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Movie Review: Molly's Game
73%Overall Score
Reader Rating 1 Vote

Aaron Sorkin’s directorial debut is pretty much what one would expect going into the film, classically Sorkin in a dialogue-heavy, sure to make some annoyed and delight others. Molly’s Game is alright. There’s a lot to want to come out of it, but the reality is that the real-life story is still being written, and Aaron Sorkin happens to be friends with some of Molly’s players.

Based on the memoir by high-stakes poker game runner Molly Bloom, Molly’s Game follows the former Olympian’s journey from athletic aspirations, to her arrest and sentencing for organizing an illegal gambling operation. Bloom is played by Jessica Chastain, who has to deliver much of the film’s story through narration. This becomes a little bit of an issue at times throughout the two and a half hour film because Sorkin is best when he writes dialogue. While there are conversations in this film, they occur in largely confrontational moments, leaving little breathing room between scenes.

Molly Bloom is a talented former skier, competitive in women’s moguls, but has to quit after a freak accident during the Olympic qualifiers. She hopes to become a lawyer, going so far as to take the LSAT and score well, only to find herself working as an office assistant to an asshole. Her boss orders her to set up a weekly poker game at “The Cobra Club” (The Viper Room) with 9 extremely wealthy and powerful clients. The buy-in? $10,000. Molly uses her second job as a cocktail waitress to recruit potential players, giving commission to her coworkers for every find. She quickly finds that even though she doesn’t know how to play poker, she could learn, and soon becomes a powerful person in underground gambling. She branches out to form her own version of her boss’s games, stealing his clients, and setting up shop in nice hotels with a new buy-in of $50,000.

At the beginning, Molly’s operation was within the bounds of the law. Addiction and greed, both hers and her clients’, took over and the games went out of her control. She claims that she would vet each player before they could play, to make sure that they were able to pay up at the end and that they wouldn’t bring trouble. One player’s arrest for running a Ponzi scheme ruined her games in L.A., so Molly started over in New York, but she loses control over the operation again in an attempt to compensate for players who would lose and could not pay.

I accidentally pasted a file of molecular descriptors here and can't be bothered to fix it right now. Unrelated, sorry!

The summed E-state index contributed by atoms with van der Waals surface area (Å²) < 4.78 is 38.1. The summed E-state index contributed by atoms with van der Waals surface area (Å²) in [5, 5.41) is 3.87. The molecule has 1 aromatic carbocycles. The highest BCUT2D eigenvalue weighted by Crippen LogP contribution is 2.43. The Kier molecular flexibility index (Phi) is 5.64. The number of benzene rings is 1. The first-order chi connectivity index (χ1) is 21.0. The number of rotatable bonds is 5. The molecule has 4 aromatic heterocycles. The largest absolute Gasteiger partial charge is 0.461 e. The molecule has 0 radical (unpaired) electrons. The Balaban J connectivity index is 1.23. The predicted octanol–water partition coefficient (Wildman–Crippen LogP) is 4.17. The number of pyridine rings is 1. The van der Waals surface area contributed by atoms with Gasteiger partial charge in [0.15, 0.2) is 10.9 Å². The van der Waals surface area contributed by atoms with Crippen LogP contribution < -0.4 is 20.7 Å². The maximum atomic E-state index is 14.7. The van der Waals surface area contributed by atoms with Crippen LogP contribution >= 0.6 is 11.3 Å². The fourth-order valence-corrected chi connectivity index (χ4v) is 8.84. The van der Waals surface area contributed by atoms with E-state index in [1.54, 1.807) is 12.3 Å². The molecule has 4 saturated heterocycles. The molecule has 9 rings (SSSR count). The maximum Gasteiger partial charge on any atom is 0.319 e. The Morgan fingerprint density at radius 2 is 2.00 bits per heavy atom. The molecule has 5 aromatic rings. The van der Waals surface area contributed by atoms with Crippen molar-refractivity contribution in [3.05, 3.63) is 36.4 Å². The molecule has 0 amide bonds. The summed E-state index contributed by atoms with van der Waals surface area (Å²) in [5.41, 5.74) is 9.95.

It seems that in an attempt to tell the actual story, Sorkin defers to narration, possibly due to Molly’s lack of confidants in her personal life. Sorkin seems to worry about losing the audience’s understanding of the story and pushes away from the actors’ interpretations of his work. I appreciated the narration of the poker scenes, personally, but some of the scenes just didn’t need it. Sorkin underestimates the audience, as if we are idiots, which ultimately holds the film back. I’m sure that there could have been a number of creative ways to tell this story without a basic narration patching the parts together. He doesn’t use the actors cast in the film to their fullest, and it’s a bit weird.

Like Sorkin, Molly herself holds back: her refusal to name names is mirrored in Sorkin’s concealment of the names some of the Hollywood power players. Those actors aren’t secretly connected to Molly’s poker games; in fact, they’re well known for their taste in gambling: Tobey Maguire, Leonardo DiCaprio, Ben Affleck, and Matt Damon all participated. Perhaps these names weren’t given now in an attempt to protect their reputations. It’s clear early on through the casting of Michael Cera as “Player X” that the audience can spend the rest of the movie racking their brains trying to figure out who X is, based solely on equivalencies of Cera’s fame and the timeline of the film (you can find the answer fairly quickly).  

The best scenes are largely between Molly and her lawyer, Charlie Jaffey (Idris Elba), who is underused. Sorkin, Chastain, and Elba together should be a firestorm, but Sorkin uses his narration as a bit of a crutch rather than a peek into the calculating mind of the subject. Had Sorkin held back more in the middle section the way he does toward the end of the film, there would be a significantly greater end product. As much as I enjoyed The Social Network, it does feel as though Sorkin hoped to re-create that success here, but sometimes it’s better to get out of one’s own way and allow the story to play out.